Originally published on The Mighty
After hearing that a friend has been diagnosed with cancer or another illness, most people’s knee-jerk response is, “Let me know if you need anything!” However, they may not follow up or know how they can actually support their friend. Ken Jeong revealed Thursday the sweet way his friend and costar Bradley Cooper assisted his family while his wife underwent chemotherapy for breast cancer, providing a great example of what true support looks like.
Jeong’s wife, Tran, was diagnosed with breast cancer in 2008, after the birth of their twin daughters. Jeong was filming “The Hangover” in Las Vegas while she underwent chemotherapy in Los Angeles.
Jeong told Entertainment Tonight that Cooper drove him from Las Vegas to Los Angeles for the holidays, and then invited the Jeongs to his house since Tran wasn’t strong enough to travel anywhere.
“Bradley had us come over to his place and be with his family,” Jeong said. “It got me through the most difficult period of my life.”
Tran has been cancer-free for 10 years. Jeong said she is his “role model and hero.”
“Even if we weren’t married, she is really the strongest person I know,” he said.
Jeong also discussed Tran’s cancer in his new Netflix special, “You Complete Me, Ho” which was released on Valentine’s Day (the title is a reference to Tran’s maiden name, Ho). He said he almost didn’t accept the role of Mr. Chow because he would have to film in Las Vegas during Tran’s chemotherapy. But director Todd Phillips offered to do reshoots without him so they could finish the movie around him and said he could get him a flight home for each of Tran’s treatments.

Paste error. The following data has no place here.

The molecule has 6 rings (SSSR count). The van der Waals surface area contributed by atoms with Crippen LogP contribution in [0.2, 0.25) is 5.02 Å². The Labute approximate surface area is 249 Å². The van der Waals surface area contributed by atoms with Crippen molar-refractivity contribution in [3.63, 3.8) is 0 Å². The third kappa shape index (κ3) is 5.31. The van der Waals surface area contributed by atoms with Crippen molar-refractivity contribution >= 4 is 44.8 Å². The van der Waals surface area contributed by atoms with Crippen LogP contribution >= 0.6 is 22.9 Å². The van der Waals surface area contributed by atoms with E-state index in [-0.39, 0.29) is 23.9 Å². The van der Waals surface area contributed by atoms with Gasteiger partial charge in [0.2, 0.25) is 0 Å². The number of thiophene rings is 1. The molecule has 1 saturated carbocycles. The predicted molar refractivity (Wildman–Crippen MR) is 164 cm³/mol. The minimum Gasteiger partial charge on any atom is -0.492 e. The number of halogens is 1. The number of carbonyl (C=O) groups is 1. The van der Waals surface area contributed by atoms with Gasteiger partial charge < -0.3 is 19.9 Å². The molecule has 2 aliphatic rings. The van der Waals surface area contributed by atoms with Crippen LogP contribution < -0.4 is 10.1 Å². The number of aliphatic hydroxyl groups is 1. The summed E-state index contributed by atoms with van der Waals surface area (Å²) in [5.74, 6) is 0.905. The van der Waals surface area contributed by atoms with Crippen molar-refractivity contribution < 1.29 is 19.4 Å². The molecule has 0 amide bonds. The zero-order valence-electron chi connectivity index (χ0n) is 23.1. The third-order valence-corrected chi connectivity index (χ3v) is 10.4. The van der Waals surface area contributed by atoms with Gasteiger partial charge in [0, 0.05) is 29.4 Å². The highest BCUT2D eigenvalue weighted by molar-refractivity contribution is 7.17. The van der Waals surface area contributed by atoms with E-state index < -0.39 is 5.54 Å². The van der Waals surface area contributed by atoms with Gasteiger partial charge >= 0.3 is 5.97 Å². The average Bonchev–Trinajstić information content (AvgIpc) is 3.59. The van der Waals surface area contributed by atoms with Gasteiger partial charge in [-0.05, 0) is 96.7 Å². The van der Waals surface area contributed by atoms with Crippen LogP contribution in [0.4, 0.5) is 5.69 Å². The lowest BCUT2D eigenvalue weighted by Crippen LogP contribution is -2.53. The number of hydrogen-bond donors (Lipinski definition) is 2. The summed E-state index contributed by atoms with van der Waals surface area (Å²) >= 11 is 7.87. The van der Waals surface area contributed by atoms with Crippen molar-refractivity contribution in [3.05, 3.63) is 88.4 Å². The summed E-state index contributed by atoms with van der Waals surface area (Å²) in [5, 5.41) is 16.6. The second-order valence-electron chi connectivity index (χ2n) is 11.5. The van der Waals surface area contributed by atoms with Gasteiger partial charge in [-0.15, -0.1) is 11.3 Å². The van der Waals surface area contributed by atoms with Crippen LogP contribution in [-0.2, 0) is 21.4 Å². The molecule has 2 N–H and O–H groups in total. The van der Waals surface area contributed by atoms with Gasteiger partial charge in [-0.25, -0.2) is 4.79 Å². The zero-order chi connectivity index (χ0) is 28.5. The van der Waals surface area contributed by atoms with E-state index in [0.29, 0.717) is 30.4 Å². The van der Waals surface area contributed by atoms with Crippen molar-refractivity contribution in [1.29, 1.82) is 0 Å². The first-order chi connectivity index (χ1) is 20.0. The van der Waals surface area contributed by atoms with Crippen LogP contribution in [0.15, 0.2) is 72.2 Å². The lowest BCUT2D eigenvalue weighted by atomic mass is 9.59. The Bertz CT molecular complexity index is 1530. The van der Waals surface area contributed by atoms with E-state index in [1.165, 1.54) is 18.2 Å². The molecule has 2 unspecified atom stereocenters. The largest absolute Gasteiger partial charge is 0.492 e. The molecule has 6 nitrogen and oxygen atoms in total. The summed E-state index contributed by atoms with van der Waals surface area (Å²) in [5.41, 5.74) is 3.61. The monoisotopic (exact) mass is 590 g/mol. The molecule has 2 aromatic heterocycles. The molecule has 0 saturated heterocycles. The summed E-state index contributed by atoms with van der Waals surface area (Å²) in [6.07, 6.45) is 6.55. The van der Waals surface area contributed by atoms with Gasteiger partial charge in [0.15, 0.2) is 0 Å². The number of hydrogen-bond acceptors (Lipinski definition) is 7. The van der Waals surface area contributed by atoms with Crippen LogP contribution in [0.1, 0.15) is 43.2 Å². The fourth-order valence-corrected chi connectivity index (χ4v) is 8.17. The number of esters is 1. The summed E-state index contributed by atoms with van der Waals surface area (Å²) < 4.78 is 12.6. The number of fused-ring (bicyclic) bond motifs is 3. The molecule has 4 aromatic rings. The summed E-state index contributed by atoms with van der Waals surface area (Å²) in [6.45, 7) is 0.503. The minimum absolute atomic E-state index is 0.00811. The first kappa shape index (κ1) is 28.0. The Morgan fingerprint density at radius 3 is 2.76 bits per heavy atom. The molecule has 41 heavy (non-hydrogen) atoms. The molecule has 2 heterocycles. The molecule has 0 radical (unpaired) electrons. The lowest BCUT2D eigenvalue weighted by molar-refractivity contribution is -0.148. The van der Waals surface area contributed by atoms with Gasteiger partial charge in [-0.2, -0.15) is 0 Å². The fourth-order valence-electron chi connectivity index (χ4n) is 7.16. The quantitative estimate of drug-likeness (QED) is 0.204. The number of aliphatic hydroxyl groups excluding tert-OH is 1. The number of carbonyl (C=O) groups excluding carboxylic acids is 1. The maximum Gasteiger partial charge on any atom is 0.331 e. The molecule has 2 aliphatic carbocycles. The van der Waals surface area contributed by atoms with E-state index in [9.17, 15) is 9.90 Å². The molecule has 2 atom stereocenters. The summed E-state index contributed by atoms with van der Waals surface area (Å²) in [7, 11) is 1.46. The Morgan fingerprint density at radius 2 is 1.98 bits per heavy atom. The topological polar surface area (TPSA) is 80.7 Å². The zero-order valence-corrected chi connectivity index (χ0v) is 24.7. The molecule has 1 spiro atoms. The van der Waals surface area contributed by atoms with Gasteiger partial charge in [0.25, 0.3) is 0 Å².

“He did not have to do that,” Jeong said.
If you’re looking for ways to support a friend who is going through an illness or a friend whose partner is going through an illness, take inspiration from Cooper and Phillips and offer concrete, tangible things you can do to make their life easier. Show up and do something, as Mighty contributor Julieann Selden recommended:
Don’t wait to be asked. Don’t wonder if they need anything. If they have a cancer diagnosis in the family, they most likely need something. Offer suggestions to gauge what’s most helpful if you are unsure. Otherwise take a guess and go for it.
Bring freezer meals, treats, gift cards, groceries or toiletries. Bring something fun for the kids or offer to take them to the park. Shovel their snow or mow their lawn. Invite your friend to go out or stay in with you — whatever they prefer. Bring them a blanket, book, card or gift.